Lee Mielke: Monthly Dairy Prices 11-14-11
The Agriculture Department announced the October Federal order Class III benchmark milk price Friday, November 4, at $18.03 per hundredweight, down $1.04 from September, $1.09 above October 2010, and equates to about $1.55 per gallon. The decline pulled the 2011 Class III average to $18.25, up from $14.36 at this time a year ago and an anemic $10.72 in 2009. The Class IV price is $18.41, down $1.12 from September, but $1.26 above a year ago.
The NASS cheese price averaged $1.7471 per pound, down 11.2 cents from September. Butter averaged $1.7893, down 19.9 cents. Nonfat dry milk averaged $1.5109, down 3.3 cents, and dry whey averaged 61.52 cents, up 2.3 cents.
The November Class III futures contract settled that Friday at $18.88 and December at $18.22, which would result in a 2011 average of $18.30, up from $14.41 in 2010 and $11.36 in 2009.
California’s October 4b cheese milk price was $15.78 per cwt., down 55 cents from September, but 12 cents above October 2010, and $2.25 below the comparable Federal order Class III price. The 4b price has trailed the Federal order Class for 13 months, ranging this year from a low of 8 cents in February to a high of $3.07 in August. The Golden State’s 4b price average now stands at $16.41 but is still $3.15 above the level at this time a year ago.
The 4a butter-powder price is $18.29, down a dollar from September but $1.64 above a year ago. Its 2011 average now stands at $19.15, up $4.48 from 2010.
Cash cheese saw some holiday strength for the third week in a row. The blocks closed the first Friday in November at $1.88 per pound, up 10-3/4-cents on the week, and 40 cents above that week a year ago. Good demand for barrel pushed the price above the blocks, to $1.92, up 15-1/4-cents on the week, and 41 cents above a year ago. Only five cars of block traded hands on the week and six of barrel. The NASS-surveyed U.S. average block price slipped a half-cent to $1.7226 and barrel averaged $1.7411, down 0.1 cent.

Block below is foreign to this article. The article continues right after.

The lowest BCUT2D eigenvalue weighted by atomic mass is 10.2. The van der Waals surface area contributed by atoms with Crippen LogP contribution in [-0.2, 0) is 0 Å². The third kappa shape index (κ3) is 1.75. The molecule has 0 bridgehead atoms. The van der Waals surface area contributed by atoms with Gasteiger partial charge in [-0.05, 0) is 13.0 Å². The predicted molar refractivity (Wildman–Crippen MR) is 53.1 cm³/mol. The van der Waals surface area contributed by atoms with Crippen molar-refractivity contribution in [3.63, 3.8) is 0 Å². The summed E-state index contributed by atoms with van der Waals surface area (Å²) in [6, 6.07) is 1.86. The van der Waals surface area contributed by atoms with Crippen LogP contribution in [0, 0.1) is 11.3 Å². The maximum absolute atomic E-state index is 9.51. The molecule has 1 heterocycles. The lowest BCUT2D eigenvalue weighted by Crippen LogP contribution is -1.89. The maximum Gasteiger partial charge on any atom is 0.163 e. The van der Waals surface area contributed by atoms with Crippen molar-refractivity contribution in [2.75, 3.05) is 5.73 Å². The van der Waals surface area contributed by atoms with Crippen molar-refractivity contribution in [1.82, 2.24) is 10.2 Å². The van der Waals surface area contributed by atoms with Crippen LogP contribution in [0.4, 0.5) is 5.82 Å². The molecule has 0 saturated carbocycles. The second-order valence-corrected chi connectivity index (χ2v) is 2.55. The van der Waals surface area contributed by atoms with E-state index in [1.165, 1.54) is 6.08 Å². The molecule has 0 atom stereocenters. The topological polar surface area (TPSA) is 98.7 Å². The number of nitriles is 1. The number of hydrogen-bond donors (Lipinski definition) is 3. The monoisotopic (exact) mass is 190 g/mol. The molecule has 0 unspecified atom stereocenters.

Cash butter headed down Friday, reversing four weeks of gains, and closed the week at $1.8325, down 4-3/4-cents, and strangely 4-3/4-cents below a year ago when it plunged 30-1/2-cents on the week for no real clear discernable reason. Sales for Halloween week amounted to eight carloads. NASS butter averaged $1.8290, up 2-1/2-cents. NASS nonfat dry milk averaged $1.4872, down a penny, and dry whey averaged 62.38 cents, up 0.3 cent.
Most of the growth in U.S. milk production is in the western states, according to University of Wisconsin Emeritus Professor Bob Cropp in the November 1 DairyLine radio program. Texas was up substantially, he said, while California slowed some due to output per cow being down as high feed and hay prices and lower milk prices took their toll.
He also believes the growth in cow numbers has slowed so, if milk production gains stay around 1.5 percent or less, milk prices might be a little stronger than the futures are portending, the high $16s, maybe the low $17s, he said.
Cropp admits prices could be stronger as some predict but the market is “very sensitive.” He listed some positive developments; the new free trade agreements with South Korea, Panama, and Columbia; South Korea particularly. The truck dispute with Mexico has been resolved and cheese tariffs were removed. Stronger exports and holding production in check prices could mean stronger milk prices than we’re now forecasting, Cropp concluded.
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